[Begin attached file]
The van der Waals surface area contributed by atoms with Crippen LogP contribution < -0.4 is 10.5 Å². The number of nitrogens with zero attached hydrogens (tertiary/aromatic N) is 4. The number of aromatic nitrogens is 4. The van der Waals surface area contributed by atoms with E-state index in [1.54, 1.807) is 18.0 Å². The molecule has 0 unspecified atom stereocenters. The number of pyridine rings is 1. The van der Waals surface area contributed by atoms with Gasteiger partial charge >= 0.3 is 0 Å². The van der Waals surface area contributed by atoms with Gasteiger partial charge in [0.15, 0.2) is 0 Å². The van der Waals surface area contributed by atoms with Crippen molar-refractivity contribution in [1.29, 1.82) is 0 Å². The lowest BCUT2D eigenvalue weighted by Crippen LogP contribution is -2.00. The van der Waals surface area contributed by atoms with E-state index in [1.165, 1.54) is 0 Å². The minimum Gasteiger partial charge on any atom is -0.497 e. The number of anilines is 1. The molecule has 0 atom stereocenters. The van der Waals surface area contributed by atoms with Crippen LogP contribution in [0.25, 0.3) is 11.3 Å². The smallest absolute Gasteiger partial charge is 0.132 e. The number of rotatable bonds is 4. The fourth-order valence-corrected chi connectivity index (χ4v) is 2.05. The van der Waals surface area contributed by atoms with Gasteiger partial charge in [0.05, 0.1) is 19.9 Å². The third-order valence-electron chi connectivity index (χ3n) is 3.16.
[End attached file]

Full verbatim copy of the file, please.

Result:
The van der Waals surface area contributed by atoms with Crippen LogP contribution < -0.4 is 10.5 Å². The number of nitrogens with zero attached hydrogens (tertiary/aromatic N) is 4. The number of aromatic nitrogens is 4. The van der Waals surface area contributed by atoms with E-state index in [1.54, 1.807) is 18.0 Å². The molecule has 0 unspecified atom stereocenters. The number of pyridine rings is 1. The van der Waals surface area contributed by atoms with Gasteiger partial charge >= 0.3 is 0 Å². The van der Waals surface area contributed by atoms with Gasteiger partial charge in [0.15, 0.2) is 0 Å². The van der Waals surface area contributed by atoms with Crippen molar-refractivity contribution in [1.29, 1.82) is 0 Å². The lowest BCUT2D eigenvalue weighted by Crippen LogP contribution is -2.00. The van der Waals surface area contributed by atoms with E-state index in [1.165, 1.54) is 0 Å². The minimum Gasteiger partial charge on any atom is -0.497 e. The number of anilines is 1. The molecule has 0 atom stereocenters. The van der Waals surface area contributed by atoms with Crippen LogP contribution in [0.25, 0.3) is 11.3 Å². The smallest absolute Gasteiger partial charge is 0.132 e. The number of rotatable bonds is 4. The fourth-order valence-corrected chi connectivity index (χ4v) is 2.05. The van der Waals surface area contributed by atoms with Gasteiger partial charge in [0.05, 0.1) is 19.9 Å². The third-order valence-electron chi connectivity index (χ3n) is 3.16.